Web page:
A. whether government should develop a nationally described standards set which would operate in addition to the Building Regulations (where rigorous local needs and viability testing indicated it could apply);

    B. whether government should develop a nationally described standards set as a stepping stone en route to integrating standards into Building Regulations at a future date;

    C. whether the government should move now to integrate standards directly into Building Regulations, as functional tiers, and no technical standards would remain at all outside of the Building Regulations system, recognising that this will take time and may require legislative change.

    The government's preference, subject to consultation, is option B.[10]

DCLG described the three options as "a proposal that removes unnecessary bureaucracy but still retains the standards required to enable high quality sustainable housing to be built."[11]

9. Several witnesses questioned the nature of the choices set out in the HSR consultation. The Building Research Establishment (BRE), which manages the CSH under contract to DCLG, commented:

    The Housing Standards Review is not allowing true consultation on issues that matter. If you look at the document itself, it is very much a multiple-choice exercise of saying, 'Is it A, B or C' and not necessarily allowing the industry to express their views in terms of, 'How do we achieve these challenging targets that we know we need to achieve for improved housing, and how do we do it in a way that engages the industry?'[12]

The Local Government Association (LGA) expressed a similar view:

    The overall goal was to 'rationalise' what was described as 'an untenable forest of codes' and so on that add unnecessary cost and complexity to the house building process, to report by a timescale that was not in the end met, and the aim was to achieve deregulation. Those terms of reference will take one in a particular direction. If the terms of reference had been, 'How can we build fantastic homes for the next generation in a way that is viable?', the outcome might have looked slightly different.[13]

10. DCLG described options A, B and C as "a proposal" rather than, for example, "three separate options".[14] The differences between the three options—whether, when and how a national code of standards should be included in Building Regulations—were less striking than the similarities. All three options entailed stripping away regulation and setting minimal baseline standards. Options A, B and C were tactical rather than strategic choices.

11. The HSR consultation addressed the fate of the CSH in a single paragraph:

    With regard to the Code for Sustainable Homes, as already noted this has been considered as part of the review. Where there are significant issues for carrying forward, these have been reflected in the consultation proposals. In the light of that, and the outcome of this consultation, the government proposes to wind down the role of the Code.[15]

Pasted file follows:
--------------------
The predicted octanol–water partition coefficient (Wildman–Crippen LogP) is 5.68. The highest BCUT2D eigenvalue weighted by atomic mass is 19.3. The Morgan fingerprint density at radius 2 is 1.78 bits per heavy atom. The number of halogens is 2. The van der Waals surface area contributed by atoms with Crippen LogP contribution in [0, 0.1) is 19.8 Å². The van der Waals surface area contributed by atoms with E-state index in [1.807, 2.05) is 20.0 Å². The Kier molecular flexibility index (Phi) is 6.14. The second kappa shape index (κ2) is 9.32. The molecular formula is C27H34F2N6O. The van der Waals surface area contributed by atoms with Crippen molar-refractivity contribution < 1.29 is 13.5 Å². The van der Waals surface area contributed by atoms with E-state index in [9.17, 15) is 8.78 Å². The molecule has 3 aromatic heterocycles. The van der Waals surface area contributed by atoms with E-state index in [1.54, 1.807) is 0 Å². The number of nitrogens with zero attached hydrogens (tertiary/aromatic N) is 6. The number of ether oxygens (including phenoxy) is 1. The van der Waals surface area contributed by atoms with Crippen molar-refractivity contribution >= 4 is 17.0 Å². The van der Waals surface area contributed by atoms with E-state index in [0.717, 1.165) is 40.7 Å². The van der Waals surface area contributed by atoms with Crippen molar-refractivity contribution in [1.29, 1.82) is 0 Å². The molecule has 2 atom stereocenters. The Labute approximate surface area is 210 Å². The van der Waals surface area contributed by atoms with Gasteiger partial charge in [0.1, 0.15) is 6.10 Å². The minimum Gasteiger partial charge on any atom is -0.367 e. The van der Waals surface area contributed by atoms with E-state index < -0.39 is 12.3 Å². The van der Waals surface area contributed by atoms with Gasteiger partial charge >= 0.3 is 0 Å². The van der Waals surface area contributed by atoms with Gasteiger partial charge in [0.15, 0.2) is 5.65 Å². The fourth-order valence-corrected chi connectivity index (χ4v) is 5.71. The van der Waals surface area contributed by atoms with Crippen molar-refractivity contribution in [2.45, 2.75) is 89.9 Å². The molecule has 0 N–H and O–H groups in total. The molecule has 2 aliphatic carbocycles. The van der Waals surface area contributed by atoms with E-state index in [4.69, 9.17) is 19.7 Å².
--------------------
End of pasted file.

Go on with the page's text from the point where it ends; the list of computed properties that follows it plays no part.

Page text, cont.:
The HSR consultation did not include a specific question on the impact of winding down the CSH. That approach does not appear to go with the grain of the DCLG Business Plan, which details DCLG's commitment to

    put local people and communities in charge of planning so they can determine the shape of the neighbourhoods in which they live, ensure that regulations support our ambition to drive sustainable economic growth and development, including our ambitions for a low carbon and green economy.[16]

DCLG may have overstated the case in dismissing the CSH as "unnecessary bureaucracy".[17] Retaining and evolving the CSH may offer a better way of driving incremental increases in sustainable home building than the proposed options set out in the HSR consultation. Part 2 examines the costs and benefits of DCLG's proposed approach compared with maintaining and evolving the CSH.

1   DCLG, Housing Standards Review, Consultation description (August 2013) Back

2   DCLG, Housing Standards Review, Consultation (August 2013), para 3 Back

3   DCLG, Housing Standards Review, Consultation (August 2013), para 1 Back

4   National Housing Federation (CSH 032) para 3.1 Back

5   Alliance for Sustainable Building Products, Home Builders Federation, Wienerberger Ltd, National Federation of Roofing Contractors, Local Government Association Back

6   Q46 Back

7   Environmental Audit Committee, Fifth Report of Session 2005-06, Sustainable Housing: A Follow-up Report, HC 779 Back

8   Building Research Establishment (CSH 025 BRE) Summary Back

9   DCLG, Code for Sustainable Homes Case Studies: Volume 4 (August 2013), para 10.2 Back

10   DCLG, Housing Standards Review, Consultation (August 2013), paras 38 to 39 Back

11   Q46 Back

12   Q18 Back

13   Q20 Back

14   Q46 Back

15   DCLG, Housing Standards Review, Consultation (August 2013), para 40 Back

16   DCLG, Business Plan 2012-2015 (May 2012), para 5 Back

17   Q11 Back

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© Parliamentary copyright 2013
Prepared 20 November 2013